"The Guin Saga: The Leopard Mask"
by Kaoru Kurimoto
Format: Paperback, 288 pages
Publisher: Vertical Inc.
“The Leopard Mask” is the first novel in the “Guin Saga” series, a heroic fantasy saga written by Kaoru Kurimoto, which has reached a recorded number of 123 volumes until 2008.
In a dangerous and haunted forest two twin children, Rinda and Remus, who escaped from an attack on their home land, Parros, meet with a strange character, a warrior who wears a leopard mask and doesn’t remember where he comes from. After a night full of events they are taken prisoners by a Mongauli patrol and brought to Stafolos Keep, ruled by the dreadful Black Count.
Kaoru Kurimoto sends the reader into action since the beginning of the novel. After a small prologue I was introduced in the middle of events, with a high pace and with events kept in a rapid rhythm. Along this high paced action I could find a great number of fighting scenes and although these particular scenes are not the best I read are pretty enjoyable. However I believe that the story would have benefit more if those fighting scenes were reduced in number. Also I didn’t liked two scenes in particular, one of them being the end, and I found these scenes too melodramatic and more appropriate for a Hollywood action movie. These scenes are so hard to believe that I will always have a problem with such scenes, particularly in my readings.
The story is centered on three characters, Guin, the leopard-masked warrior who doesn’t remember anything about his past beside a name Aurra, Rinda and Remus, the twin princes of Parros who survived the attack and the conquer of their home by the Mongauli warriors. I wasn’t particularly attracted by any of the characters and they woke mixed feelings in me throughout my reading. I was rather impassible toward Rinda, a bit sympathetic with Guin and rather annoyed by Remus, who in my opinion behaves like a spoiled prince and not like a surviving one. The negative character is a mystery and I enjoyed him the most. Unfortunately his story fells short at the end and I found the resolve of his mystery a little forced.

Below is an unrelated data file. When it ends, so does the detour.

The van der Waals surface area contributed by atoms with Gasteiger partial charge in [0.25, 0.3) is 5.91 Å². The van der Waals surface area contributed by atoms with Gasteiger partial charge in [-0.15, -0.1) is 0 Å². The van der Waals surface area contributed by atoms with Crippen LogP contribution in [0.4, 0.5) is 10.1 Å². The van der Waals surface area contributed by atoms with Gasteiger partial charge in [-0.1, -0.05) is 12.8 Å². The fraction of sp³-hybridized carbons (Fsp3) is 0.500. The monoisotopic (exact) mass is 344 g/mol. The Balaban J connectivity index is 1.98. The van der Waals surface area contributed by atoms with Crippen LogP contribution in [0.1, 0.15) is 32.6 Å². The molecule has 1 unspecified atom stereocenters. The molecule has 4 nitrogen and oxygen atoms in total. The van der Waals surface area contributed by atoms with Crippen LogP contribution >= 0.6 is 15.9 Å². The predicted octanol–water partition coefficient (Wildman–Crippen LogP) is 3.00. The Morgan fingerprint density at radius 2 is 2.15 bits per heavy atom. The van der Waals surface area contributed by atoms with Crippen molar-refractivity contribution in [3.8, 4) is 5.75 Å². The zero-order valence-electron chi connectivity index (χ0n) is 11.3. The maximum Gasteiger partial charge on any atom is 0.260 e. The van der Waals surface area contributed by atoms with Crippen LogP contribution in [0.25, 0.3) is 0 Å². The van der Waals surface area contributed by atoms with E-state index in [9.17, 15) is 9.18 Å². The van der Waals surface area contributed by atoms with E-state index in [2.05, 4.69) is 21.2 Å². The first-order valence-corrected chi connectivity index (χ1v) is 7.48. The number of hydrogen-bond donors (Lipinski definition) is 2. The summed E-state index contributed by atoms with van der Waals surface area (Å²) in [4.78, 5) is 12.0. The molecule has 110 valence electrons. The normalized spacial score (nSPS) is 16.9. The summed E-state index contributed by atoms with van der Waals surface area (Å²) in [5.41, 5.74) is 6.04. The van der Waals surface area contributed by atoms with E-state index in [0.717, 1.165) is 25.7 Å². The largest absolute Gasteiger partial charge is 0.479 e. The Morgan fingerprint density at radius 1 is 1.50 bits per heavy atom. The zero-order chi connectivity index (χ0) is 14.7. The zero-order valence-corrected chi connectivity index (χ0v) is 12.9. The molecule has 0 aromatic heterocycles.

The world-building is the most interesting, but it is not fully developed. The author introduced me to her world and I could find a little bit of history, a little bit of geography, a more detailed fauna and flora and a reach pantheon of deities. But like I said despite many attractive aspects of world-building it seems underdeveloped. However I believe that the world-building and the characterization of “The Leopard Mask” is only an introduction in the series and a familiarization of the reader to the general setting. And I believe that if these aspects aren’t developed in the next novels than this series will not meet my expectations for a fantasy novel.
“The Leopard Mask” is a quick and action packed read. Kaoru Kurimoto’s novel will not reach a best of list, but will not touch the bottom either, and I will read the next novels in the series because I have hopes for the general setting of the “Guin Saga”.